Publications (2)1.04 Total impact
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ABSTRACT: 1) Determine whether textual Clinical Practice Guidelines (CPGs) are interpreted accurately and unequivocally by targeted physicians. 2) Specify audience and perception of the CPGs. Comparative analysis of answers given by a panel of general practitioners to a series of questions and clinical case studies related to three textual CPGs produced and published by the French National Agency for Accreditation and Evaluation in Health (ANAES). 68 to 96% of physicians are aware of the existence of the CPGs studied. Less than 50% state having read them. On average, 38% of physician interpretations of CPGs are incorrect (i.e., not in agreement with expert interpretation). Furthermore, there is disagreement among physicians responses. This study credits the argument of disparities in practice which derive from inaccurate and discordant CPGs' interpretations. The results should prompt those responsible for producing such decision-making support to design documents that are better structured, less ambiguous, and more precise. In a model which facilitates their computerisation the expression of CPGs provides a solution that should be included upstream in the publication process.Studies in health technology and informatics 02/2005; 116:545-50.
Article: Experimenting with new paradigms for medical education and the emergence of a distance learning degree using the internet: teaching evidence-based medicine.[show abstract] [hide abstract]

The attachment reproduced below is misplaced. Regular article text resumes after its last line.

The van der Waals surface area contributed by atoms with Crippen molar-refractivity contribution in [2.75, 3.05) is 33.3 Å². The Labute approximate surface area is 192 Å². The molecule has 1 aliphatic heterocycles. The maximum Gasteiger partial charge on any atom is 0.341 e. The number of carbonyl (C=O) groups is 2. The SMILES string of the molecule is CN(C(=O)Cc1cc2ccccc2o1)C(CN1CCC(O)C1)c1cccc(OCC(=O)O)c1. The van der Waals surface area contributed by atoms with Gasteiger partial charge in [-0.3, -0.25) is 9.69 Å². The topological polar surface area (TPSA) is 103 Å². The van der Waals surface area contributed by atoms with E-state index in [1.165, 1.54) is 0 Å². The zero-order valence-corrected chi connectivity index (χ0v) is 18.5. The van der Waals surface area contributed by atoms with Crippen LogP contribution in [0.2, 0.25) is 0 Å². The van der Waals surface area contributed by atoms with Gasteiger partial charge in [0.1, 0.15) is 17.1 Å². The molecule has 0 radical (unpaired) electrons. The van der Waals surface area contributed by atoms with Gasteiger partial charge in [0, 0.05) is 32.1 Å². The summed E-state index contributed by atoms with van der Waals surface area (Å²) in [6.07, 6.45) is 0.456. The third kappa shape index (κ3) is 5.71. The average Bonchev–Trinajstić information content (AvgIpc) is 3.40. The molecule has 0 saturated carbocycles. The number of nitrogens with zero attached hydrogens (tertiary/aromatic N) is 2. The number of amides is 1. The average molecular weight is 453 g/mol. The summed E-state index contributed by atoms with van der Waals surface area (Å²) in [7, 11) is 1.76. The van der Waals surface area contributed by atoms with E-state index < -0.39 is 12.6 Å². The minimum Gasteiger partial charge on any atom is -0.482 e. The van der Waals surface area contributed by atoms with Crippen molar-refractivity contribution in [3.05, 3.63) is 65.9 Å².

ABSTRACT: This paper is focused on designing and developing a teaching environment associated with an introductory course in evidence-based medicine designed for undergraduates. Attempting to break away from the traditional educational model based on acquisition of factual knowledge, we developed a software tool centred on content management, student assessment and feedback. We ran this course on an educational website, using chat rooms and electronic mail for trainer-trainee communication over one academic year. The website served as a repository for knowledge and information and presented freestanding web-based interactive study modules and a non-interactive degree course. Trainers and trainees responded favourably to the computer applications and the Internet. This project demonstrated the feasibility of computer-aided learning and the advantages of distance teaching over the Internet.Medical Informatics and the Internet in Medicine 04/2002; 27(1):1-11. · 1.04 Impact Factor